Tratamiento de torres de enfriamiento: cambios y desafíos

Tratamiento de torres de enfriamiento: cambios y desafíos

The History of Cooling Tower Treatment

Oxidizing biocides offer the primary defense mechanism against microbiological fouling in cooling systems. Chlorine is the biocide most often associated with water treatment. Produced as an element by Carl Wilhelm Scheele in 1774 and confirmed by Humphrey Davy in 1810, chlorine has had an enormous impact on global health since its introduction as a sterilizing agent for drinking water in the early 1900s, and for other applications even earlier. 

For much of the 20th century, gaseous chlorine was the primary cooling water oxidizing biocide because of its effectiveness and low cost. However, safety issues and changes to cooling water scale/corrosion inhibitor chemistry have necessitated a change in biocide chemistry. 

Cooling Tower Treatment Chemistry

Blending chlorine and water initiates the following reaction:

Cl2 + H2O → HOCl + HCl

Hypochlorous acid (HOCl) kills microbes. But, as the water pH rises, especially above approximately 7,5, the following dissociation reaction occurs: 

HOCl  → H+ + OCl

El ion hipoclorito (OCl) es mucho menos efectivo que el ácido hipocloroso como agente biocida. 

Evolution of Cooling Treatment

This was largely not a problem in the middle of the last century, when cooling tower treatment commonly consisted of sulfuric acid for scale control and sodium dichromate for corrosion control. These programs offered straightforward control, with pH typically maintained within a 6,0–6,5 range. However, issues related to hexavalent chromium toxicity, emerged in the 1970s and 80s. They led to the abandonment of this treatment method for all open cooling water and most closed cooling water systems. In most cases, the replacement programs were based on a core chemistry of inorganic and organic phosphates (phosphonates) typically operating at a pH range of approximately 8,0–8,5. donde el cloro y la lejía de grado industrial se volvieron mucho menos efectivos en estas aguas más alcalinas.  

cooling tower treatment

Cooling Tower Treatment Solutions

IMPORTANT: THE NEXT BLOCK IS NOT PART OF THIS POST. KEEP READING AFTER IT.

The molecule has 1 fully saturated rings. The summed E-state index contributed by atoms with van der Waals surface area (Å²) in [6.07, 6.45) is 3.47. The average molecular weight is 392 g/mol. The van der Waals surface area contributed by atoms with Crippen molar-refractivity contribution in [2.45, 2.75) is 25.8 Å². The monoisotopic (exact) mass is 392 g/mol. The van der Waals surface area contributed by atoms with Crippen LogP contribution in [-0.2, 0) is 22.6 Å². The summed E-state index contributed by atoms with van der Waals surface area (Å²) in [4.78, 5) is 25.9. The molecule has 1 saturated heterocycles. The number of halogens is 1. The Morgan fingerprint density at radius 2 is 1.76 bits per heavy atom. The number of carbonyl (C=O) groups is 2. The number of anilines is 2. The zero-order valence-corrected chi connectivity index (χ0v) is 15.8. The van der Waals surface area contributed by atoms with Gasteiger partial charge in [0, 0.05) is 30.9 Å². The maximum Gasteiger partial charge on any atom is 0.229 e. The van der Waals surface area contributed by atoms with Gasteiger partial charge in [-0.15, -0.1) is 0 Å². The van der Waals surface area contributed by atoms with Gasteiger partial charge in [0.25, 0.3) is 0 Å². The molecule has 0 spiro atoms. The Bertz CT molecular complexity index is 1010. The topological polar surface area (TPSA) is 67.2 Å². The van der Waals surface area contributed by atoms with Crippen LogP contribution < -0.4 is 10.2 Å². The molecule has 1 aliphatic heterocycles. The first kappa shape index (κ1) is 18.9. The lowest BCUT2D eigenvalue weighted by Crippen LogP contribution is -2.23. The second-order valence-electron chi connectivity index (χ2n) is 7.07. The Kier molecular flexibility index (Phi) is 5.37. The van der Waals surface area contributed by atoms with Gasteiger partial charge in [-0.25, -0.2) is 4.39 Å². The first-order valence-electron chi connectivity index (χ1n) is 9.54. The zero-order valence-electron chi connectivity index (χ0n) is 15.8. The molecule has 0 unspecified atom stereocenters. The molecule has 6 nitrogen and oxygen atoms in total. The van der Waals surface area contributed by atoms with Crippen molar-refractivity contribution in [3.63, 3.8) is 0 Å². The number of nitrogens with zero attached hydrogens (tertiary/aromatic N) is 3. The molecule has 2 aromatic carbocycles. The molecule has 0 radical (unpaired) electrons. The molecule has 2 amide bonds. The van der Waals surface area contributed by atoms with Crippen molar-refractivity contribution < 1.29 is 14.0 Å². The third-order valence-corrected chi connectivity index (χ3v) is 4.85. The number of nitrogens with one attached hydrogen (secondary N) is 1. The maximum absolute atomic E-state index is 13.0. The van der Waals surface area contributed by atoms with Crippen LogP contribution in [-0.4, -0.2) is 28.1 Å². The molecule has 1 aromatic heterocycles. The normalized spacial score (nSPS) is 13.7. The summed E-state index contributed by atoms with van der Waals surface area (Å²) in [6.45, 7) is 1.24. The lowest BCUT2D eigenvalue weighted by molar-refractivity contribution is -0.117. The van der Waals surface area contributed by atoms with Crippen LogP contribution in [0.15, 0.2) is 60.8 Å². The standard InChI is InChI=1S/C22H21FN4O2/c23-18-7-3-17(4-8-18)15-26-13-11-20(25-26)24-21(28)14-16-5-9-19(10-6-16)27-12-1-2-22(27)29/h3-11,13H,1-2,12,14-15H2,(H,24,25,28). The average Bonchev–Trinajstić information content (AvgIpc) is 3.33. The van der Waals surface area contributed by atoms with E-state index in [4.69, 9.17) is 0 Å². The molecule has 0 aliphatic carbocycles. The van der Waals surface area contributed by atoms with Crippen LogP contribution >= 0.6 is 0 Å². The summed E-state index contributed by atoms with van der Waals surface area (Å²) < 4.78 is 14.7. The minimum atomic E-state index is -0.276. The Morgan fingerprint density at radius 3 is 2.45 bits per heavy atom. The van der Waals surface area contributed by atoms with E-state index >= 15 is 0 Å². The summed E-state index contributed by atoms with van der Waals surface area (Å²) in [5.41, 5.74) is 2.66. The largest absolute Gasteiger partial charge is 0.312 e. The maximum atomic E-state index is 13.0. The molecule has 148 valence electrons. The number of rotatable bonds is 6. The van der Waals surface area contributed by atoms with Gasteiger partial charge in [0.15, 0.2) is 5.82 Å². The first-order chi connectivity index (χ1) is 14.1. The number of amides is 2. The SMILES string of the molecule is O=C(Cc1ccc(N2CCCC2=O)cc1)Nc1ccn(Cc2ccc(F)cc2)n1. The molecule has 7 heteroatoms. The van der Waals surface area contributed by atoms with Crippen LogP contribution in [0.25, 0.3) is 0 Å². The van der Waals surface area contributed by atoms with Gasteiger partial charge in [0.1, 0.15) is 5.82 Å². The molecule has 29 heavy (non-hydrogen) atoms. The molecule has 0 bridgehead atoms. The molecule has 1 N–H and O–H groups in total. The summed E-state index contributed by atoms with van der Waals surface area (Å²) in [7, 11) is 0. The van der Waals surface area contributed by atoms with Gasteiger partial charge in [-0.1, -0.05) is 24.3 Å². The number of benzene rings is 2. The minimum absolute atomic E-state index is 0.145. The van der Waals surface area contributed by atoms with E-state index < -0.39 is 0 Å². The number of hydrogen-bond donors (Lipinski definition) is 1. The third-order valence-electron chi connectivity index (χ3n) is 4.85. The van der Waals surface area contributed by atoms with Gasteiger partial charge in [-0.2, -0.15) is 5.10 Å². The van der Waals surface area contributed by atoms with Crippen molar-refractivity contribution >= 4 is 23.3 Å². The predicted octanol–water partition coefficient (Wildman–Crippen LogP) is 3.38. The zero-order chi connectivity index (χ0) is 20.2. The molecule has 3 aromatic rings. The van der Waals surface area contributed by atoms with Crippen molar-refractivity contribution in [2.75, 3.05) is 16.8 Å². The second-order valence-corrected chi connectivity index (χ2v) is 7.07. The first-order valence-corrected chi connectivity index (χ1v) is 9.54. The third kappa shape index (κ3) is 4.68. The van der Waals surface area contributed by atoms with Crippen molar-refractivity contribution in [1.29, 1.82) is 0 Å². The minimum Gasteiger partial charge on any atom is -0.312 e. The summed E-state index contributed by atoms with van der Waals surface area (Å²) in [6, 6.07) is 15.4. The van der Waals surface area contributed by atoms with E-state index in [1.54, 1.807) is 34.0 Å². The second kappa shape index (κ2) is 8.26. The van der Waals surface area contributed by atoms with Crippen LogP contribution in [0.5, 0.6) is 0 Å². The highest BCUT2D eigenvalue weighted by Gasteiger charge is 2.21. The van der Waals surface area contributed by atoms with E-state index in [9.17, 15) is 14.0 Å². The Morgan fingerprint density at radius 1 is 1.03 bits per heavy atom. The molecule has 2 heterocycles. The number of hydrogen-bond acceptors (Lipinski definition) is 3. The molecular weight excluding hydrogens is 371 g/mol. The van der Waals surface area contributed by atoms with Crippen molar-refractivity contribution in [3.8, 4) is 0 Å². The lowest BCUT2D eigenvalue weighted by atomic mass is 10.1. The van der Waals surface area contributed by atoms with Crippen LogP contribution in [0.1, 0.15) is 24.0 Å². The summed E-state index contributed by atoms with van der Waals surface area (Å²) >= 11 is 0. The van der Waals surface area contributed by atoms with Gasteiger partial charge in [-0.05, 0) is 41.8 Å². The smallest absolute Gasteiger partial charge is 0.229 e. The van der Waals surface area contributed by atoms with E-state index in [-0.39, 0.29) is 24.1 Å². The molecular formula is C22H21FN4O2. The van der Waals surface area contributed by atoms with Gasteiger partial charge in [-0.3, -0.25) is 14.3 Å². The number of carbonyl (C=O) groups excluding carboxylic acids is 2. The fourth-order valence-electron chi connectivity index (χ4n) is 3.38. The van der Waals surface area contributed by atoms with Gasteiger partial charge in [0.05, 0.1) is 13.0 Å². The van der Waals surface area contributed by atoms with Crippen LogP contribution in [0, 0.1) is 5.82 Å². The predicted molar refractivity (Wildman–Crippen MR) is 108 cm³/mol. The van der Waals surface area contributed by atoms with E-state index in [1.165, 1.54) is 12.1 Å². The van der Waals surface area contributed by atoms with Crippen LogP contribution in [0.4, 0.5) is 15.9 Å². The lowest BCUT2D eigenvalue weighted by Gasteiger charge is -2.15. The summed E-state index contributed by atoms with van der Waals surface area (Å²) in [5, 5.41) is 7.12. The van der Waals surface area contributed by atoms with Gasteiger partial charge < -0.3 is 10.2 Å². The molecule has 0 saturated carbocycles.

Con lo que llegamos a la actualidad, donde los programas de fosfato y fosfonato para inhibición de incrustaciones y corrosión se están eliminando de modo gradual por las inquietudes ecológicas relacionadas con la descarga de fósforo, como puede evidenciarse en los numerosos brotes de algas tóxicas en los Estados Unidos. Also, much more effective phosphate-free scale/corrosion control methods, such as ChemTreat’s FlexPro® technology, are now available. However, these programs still operate at a moderately basic pH, which inhibits the effectiveness of chlorine and bleach.  

Bleach-activated bromine provides an alternative option by producing the analogous hypobromous acid (HOBr). HOBr dissociates at a higher pH than HOCl and can be more effective in alkaline waters. Compounds like monochloramine (NH2Cl) (such as ChemTreat proprietary SurfClean™ CL4515) and monobromamine (NH2Br) have also been developed. Although weaker than HOCl or HOBr, they penetrate the slime produced by microbiological colonies more efficiently, killing the underlying organisms.  

ChemTreat has also developed a new stabilized halogen chemistry that offers better contact properties of the biocide, improving killing efficiency. (A Midwestern utility presented a paper on this chemistry at the recent 39th Annual Electric Utility Chemistry Workshop.) These programs can also be supplemented with nonoxidizing biocides that help offer a “one-two” punch against cooling system microbiological fouling.   

Comuníquese con ChemTreat para obtener ayuda en el diseño de un programa de tratamiento personalizado para su aplicación. Al igual que con otras tecnologías, se requiere un análisis detallado para determinar la viabilidad de utilización de los métodos. Siempre consulte los manuales y las guías de su equipo.